it down to. They are all different.

Investigating the intonation issues associated with fretted instruments has been an
extremely enlightening experience. I can understand why so few have taken up the
challenge of an in-depth study. Prior to desktop computers becoming commonplace,
performing this exercise by hand would have been a long slow laborious process.
Changing one or two variables could require many hours or even days of recalculation,
whereas, with a computer answers come instantly.

In many cases we are dealing with very small numbers and even smaller results. An
accurate and significant conclusion could be hard to come by due to rounding-off errors
which tend to accumulate. For example, a medium set of strings set at a low-to-medium
action will only stretch roughly between 0.0008” and 0.0035” depending on where they
are fretted. These are very small numbers. Still they have a significant effect on pitch
especially considering that instruments are traditionally intonated at the 12th fret. In this
scenario the average stretch at the 12th fret is approximately 0.0015”. What happens to
the difference? It is certainly easy to overlook.

Over the years luthiers have followed time-honored methods for placing frets and
intonating their instruments. They have been able to produce meaningful results that
provided acceptable intonation just by compensating at the bridge or maybe tweaking
the nut through trial and error. They may have even limited themselves to improving
only those areas which were audibly most noticeable such as regions involving the first
few strings or frets. Everyone has their methods. So why not stay with tradition?

As a player, I can tell you that there is nothing more inspiring then when everything is
clicking. I mean when the feel and action are dead on, you strum a chord and it speaks
back with a thunderous response and sustaining notes ring out like chimes with perfect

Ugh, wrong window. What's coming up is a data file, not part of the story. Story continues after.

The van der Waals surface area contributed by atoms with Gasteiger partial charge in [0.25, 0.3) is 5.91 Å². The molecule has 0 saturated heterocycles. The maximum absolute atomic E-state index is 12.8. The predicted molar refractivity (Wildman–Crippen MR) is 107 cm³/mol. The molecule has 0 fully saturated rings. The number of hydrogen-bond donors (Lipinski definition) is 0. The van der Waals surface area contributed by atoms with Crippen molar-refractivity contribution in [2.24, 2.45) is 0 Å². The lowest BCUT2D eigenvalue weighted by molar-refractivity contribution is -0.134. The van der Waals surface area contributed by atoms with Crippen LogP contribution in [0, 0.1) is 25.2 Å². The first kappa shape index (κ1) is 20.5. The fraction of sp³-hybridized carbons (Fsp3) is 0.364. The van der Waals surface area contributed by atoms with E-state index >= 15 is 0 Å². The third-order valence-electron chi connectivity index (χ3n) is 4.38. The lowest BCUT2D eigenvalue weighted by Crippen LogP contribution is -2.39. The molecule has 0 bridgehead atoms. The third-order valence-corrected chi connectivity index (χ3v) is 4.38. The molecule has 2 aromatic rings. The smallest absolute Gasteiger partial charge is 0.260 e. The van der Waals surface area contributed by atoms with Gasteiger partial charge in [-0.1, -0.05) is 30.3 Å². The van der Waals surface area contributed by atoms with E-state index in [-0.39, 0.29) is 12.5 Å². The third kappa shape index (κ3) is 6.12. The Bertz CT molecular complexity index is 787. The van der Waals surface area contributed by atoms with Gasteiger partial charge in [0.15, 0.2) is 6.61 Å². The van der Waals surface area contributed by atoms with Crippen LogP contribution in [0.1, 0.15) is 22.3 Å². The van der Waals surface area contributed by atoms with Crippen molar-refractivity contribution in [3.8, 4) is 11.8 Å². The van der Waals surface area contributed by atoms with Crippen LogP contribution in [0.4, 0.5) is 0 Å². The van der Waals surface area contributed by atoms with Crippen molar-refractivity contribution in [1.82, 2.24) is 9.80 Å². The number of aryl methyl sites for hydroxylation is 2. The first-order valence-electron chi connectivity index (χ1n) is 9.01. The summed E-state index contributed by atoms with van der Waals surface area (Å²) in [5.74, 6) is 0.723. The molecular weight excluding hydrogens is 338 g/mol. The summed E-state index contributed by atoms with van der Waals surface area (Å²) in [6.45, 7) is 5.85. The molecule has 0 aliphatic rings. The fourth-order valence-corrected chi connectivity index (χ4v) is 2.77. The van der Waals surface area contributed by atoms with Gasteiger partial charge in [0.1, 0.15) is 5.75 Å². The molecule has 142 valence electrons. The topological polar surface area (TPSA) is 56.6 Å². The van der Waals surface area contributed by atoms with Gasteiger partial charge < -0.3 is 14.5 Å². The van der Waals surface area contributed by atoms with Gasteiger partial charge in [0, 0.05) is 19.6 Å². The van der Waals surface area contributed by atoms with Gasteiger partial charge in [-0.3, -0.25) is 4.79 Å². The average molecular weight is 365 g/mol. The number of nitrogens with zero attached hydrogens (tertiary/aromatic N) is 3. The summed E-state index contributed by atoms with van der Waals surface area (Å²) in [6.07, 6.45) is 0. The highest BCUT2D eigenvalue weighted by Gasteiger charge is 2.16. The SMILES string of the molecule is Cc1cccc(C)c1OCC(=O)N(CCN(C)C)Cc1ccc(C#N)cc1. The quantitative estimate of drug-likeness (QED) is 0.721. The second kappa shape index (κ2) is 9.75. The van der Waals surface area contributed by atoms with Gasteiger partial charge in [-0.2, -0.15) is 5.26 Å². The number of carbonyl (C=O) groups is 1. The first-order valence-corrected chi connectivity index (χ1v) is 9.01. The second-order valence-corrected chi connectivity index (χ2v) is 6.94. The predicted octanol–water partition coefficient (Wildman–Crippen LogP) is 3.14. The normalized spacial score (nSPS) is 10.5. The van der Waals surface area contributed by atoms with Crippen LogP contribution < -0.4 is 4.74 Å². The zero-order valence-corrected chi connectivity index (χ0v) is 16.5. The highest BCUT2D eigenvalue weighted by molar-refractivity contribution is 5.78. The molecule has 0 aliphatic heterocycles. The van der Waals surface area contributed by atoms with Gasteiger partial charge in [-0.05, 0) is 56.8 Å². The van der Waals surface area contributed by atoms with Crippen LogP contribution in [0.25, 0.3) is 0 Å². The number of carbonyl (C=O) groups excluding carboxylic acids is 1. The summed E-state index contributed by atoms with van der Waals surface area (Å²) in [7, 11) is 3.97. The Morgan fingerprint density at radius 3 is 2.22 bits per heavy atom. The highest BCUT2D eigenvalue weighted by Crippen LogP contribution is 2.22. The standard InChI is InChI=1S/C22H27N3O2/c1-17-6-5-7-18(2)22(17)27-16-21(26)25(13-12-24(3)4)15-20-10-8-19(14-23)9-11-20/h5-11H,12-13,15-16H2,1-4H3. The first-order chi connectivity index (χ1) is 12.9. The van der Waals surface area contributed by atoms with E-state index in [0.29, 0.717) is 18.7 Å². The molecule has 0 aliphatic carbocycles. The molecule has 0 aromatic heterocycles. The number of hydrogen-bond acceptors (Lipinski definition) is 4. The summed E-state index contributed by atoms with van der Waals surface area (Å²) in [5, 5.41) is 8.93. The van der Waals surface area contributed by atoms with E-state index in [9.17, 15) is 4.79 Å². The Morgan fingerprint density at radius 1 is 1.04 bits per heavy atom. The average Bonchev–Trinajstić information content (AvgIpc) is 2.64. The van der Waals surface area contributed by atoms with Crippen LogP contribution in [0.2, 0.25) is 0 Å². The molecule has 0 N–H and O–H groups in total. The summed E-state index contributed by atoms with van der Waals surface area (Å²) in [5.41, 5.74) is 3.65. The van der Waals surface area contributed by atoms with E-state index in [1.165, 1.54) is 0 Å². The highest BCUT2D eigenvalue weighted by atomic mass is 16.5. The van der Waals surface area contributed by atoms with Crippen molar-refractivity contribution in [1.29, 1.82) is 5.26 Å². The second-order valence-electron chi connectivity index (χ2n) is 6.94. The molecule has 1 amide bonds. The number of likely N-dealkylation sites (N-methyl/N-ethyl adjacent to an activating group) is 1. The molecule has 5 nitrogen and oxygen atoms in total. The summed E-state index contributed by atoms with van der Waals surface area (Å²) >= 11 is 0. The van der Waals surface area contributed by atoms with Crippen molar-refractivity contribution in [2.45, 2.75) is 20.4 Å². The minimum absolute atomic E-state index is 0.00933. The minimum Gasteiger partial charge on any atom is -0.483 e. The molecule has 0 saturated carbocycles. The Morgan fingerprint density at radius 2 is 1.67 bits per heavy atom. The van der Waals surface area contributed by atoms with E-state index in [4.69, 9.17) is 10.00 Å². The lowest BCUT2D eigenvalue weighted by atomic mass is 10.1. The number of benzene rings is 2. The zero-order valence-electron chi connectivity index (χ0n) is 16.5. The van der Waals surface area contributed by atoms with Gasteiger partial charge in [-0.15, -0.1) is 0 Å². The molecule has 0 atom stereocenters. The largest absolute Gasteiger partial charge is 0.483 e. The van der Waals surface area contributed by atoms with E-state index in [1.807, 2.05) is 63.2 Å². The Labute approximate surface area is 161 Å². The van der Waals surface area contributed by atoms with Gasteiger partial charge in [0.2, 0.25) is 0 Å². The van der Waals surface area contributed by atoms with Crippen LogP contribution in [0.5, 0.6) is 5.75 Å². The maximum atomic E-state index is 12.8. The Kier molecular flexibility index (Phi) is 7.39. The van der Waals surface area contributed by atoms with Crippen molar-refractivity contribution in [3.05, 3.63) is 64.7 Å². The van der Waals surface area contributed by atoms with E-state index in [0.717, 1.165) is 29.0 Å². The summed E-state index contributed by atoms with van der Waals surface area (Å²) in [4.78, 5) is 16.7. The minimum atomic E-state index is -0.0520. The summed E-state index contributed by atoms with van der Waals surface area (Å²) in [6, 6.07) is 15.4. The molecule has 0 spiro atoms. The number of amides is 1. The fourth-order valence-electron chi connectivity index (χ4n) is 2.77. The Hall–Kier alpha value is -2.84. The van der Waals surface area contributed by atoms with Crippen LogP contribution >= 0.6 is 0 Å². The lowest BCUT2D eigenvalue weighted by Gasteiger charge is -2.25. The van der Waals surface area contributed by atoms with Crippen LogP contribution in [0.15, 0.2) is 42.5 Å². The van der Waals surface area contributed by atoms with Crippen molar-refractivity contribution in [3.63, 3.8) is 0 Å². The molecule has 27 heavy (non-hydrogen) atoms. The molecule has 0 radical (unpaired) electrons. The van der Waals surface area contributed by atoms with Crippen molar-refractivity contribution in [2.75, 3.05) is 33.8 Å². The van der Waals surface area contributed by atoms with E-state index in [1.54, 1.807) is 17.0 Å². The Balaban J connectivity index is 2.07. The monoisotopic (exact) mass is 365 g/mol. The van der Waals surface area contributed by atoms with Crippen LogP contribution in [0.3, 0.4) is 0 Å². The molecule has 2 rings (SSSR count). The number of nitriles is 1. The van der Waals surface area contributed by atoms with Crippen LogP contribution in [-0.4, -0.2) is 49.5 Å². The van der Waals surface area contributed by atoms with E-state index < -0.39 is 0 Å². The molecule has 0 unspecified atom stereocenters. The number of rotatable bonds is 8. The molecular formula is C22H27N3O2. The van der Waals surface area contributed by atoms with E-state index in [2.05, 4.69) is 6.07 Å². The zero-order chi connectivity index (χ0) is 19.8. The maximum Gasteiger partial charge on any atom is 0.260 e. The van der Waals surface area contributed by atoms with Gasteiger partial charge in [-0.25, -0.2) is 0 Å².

intonation. There is nothing more satisfying. This is what players want. And I believe a

6 of 19
very big part of that equation is intonation, without a doubt. And it is an attribute that
most players are not aware of how good it can be. They usually just get moments of
good intonation or areas of good intonation. They rarely, if ever, get consistently great
intonation top to bottom. For this reason, and this reason alone, departing from tradition
is certainly worth considering.

The effect that intonation has, whether it is good or bad, on the perception of an
instrument is much greater than the sum of its parts. Its significance cannot be
overstated. Take four instruments made exactly the same way, made from the same
tree in fact. Put “rule of eighteen” fret placement on three and tension compensated fret
placement on one. Allow a group of respected musicians to thoroughly evaluate them
and they will pick out the latter almost every time as being the one they favor. Their
reasons may vary but they all will basically equate to the same thing, “There’s just
something special about this one.” Perception!

From a builder’s perspective there is another and more practical reason to try tension
compensated fret placement. Besides the fact that it will make the instrument sound
better, it does not add to the cost of construction. Not in time or materials. You still
have a nut, the same amount of frets, a bridge and a saddle. There are no extra parts,
spring-loaded devices or contraptions to install. All you will be doing is placing the frets